Finding “the one”
Just about every person who's in a serious relationship remembers that moment – the time when they realized that the other person was "the one." It could happen during some kind of romantic candlelit dinner or a sunset walk on the beach – but for most, it’s an everyday moment when the realization hits that you would be happy to spend the rest of your life with this person. That's what happened for Leslie Herod and Katina Banks, who have been together for seven years.
"I was over at her place, just sitting there watching TV, and she came over and we just sort of cuddled," says Katina. "It just felt perfect. Like home, you know? It was just right."
"For me, it was one time when we were hiking," says Leslie. "We had a little picnic when we got to the top, and that’s when I knew that we were going to be together and that it was the right thing."
Since then they've bought a house together in Denver. "Now we’re like the old married couple," Leslie says with a laugh. "So we garden, we just got a new carpet laid, and we have a dog named Theodore."
But despite their love for each other, they can't get married in their home state. "We want to be married to express our love and commitment, and we could do that if we went somewhere else where it's allowed – but it would have no meaning here where we live," says Katina.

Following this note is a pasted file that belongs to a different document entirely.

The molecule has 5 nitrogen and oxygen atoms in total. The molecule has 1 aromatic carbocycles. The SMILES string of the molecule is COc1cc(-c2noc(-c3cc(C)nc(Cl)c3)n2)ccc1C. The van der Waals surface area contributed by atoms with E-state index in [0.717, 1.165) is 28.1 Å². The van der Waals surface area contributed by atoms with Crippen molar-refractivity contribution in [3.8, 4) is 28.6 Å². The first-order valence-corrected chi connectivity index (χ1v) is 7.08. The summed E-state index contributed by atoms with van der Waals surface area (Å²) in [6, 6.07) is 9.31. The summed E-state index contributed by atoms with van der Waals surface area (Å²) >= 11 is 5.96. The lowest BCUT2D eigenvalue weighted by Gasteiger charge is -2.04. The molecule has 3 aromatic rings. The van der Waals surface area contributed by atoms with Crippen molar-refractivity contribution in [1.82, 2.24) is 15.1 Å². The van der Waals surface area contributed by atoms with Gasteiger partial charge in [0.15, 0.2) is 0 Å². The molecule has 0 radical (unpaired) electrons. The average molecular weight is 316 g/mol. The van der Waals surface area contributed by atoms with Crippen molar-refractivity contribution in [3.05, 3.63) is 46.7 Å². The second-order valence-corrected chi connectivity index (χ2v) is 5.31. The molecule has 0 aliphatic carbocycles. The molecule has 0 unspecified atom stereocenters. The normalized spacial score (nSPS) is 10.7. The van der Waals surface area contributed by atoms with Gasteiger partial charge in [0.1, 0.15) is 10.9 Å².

"Our friends, our family, our lives are in Colorado, so we would want to have something here, and we would want to share that with them here, in our state that we love," Leslie adds.
Colorado has a constitutional amendment banning marriage for gay couples, forcing Leslie and Katina to jump through all sorts of legal hoops to secure their relationship. But they still have to worry. "Although we have all this paperwork that we’ve had to sign, if there were some kind of horrible situation, like if one of us were to die or something, someone could challenge those documents – and that’s just not right," Katina points out. "Not to mention the fact that a lot of couples can’t afford to get all these legal protections written up like we have. What are they left with?"
Katina knows about these kinds of things all too well, since she's a lawyer and has worked for the state. "We don’t let it stop us from living our lives and pursuing our dreams, but in the back of our minds there's the knowledge that we’re essentially second-class citizens when it comes to our relationship," she says. "I feel very fortunate that I have Leslie as support through those challenging times when something comes up, and it’s like 'Oh, here’s this issue again.'"
Leslie is just as grateful to have Katina in her life. "I appreciate that she is a genuine person – she really speaks from the heart," says Leslie. "She really cares about and helping out wherever she can, whether that’s around the house with Theodore or working with some of the organizations she's involved with. She really puts her whole heart into doing anything that she does." They hope that someday, one of those things can be getting married.